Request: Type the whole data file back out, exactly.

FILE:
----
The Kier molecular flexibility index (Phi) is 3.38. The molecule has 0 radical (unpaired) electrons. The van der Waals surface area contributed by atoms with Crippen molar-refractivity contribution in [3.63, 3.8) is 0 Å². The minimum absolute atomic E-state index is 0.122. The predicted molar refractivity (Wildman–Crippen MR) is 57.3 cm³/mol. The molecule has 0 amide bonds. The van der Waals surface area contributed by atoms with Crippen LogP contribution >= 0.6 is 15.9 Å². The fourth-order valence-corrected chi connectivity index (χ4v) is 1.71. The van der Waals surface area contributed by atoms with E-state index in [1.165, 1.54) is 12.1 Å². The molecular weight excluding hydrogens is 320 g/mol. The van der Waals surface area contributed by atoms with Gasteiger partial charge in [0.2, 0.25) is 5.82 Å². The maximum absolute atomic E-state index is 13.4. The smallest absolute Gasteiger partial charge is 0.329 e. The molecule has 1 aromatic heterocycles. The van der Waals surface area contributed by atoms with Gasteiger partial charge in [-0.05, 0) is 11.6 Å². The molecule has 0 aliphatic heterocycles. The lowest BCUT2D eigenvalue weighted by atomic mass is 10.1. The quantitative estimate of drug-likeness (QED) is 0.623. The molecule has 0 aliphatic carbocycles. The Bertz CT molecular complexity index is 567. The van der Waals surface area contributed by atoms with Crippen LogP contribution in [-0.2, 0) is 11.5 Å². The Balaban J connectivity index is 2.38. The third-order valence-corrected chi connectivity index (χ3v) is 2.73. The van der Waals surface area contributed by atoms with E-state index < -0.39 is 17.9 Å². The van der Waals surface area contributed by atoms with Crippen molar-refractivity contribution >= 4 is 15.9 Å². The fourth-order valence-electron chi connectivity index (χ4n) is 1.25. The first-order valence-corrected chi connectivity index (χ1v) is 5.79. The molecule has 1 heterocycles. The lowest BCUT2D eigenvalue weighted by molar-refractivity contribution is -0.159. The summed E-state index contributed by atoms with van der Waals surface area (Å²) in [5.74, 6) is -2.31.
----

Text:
The Kier molecular flexibility index (Phi) is 3.38. The molecule has 0 radical (unpaired) electrons. The van der Waals surface area contributed by atoms with Crippen molar-refractivity contribution in [3.63, 3.8) is 0 Å². The minimum absolute atomic E-state index is 0.122. The predicted molar refractivity (Wildman–Crippen MR) is 57.3 cm³/mol. The molecule has 0 amide bonds. The van der Waals surface area contributed by atoms with Crippen LogP contribution >= 0.6 is 15.9 Å². The fourth-order valence-corrected chi connectivity index (χ4v) is 1.71. The van der Waals surface area contributed by atoms with E-state index in [1.165, 1.54) is 12.1 Å². The molecular weight excluding hydrogens is 320 g/mol. The van der Waals surface area contributed by atoms with Gasteiger partial charge in [0.2, 0.25) is 5.82 Å². The maximum absolute atomic E-state index is 13.4. The smallest absolute Gasteiger partial charge is 0.329 e. The molecule has 1 aromatic heterocycles. The van der Waals surface area contributed by atoms with Gasteiger partial charge in [-0.05, 0) is 11.6 Å². The molecule has 0 aliphatic heterocycles. The lowest BCUT2D eigenvalue weighted by atomic mass is 10.1. The quantitative estimate of drug-likeness (QED) is 0.623. The molecule has 0 aliphatic carbocycles. The Bertz CT molecular complexity index is 567. The van der Waals surface area contributed by atoms with Crippen LogP contribution in [-0.2, 0) is 11.5 Å². The Balaban J connectivity index is 2.38. The third-order valence-corrected chi connectivity index (χ3v) is 2.73. The van der Waals surface area contributed by atoms with E-state index < -0.39 is 17.9 Å². The van der Waals surface area contributed by atoms with Crippen molar-refractivity contribution >= 4 is 15.9 Å². The fourth-order valence-electron chi connectivity index (χ4n) is 1.25. The first-order valence-corrected chi connectivity index (χ1v) is 5.79. The molecule has 1 heterocycles. The lowest BCUT2D eigenvalue weighted by molar-refractivity contribution is -0.159. The summed E-state index contributed by atoms with van der Waals surface area (Å²) in [5.74, 6) is -2.31.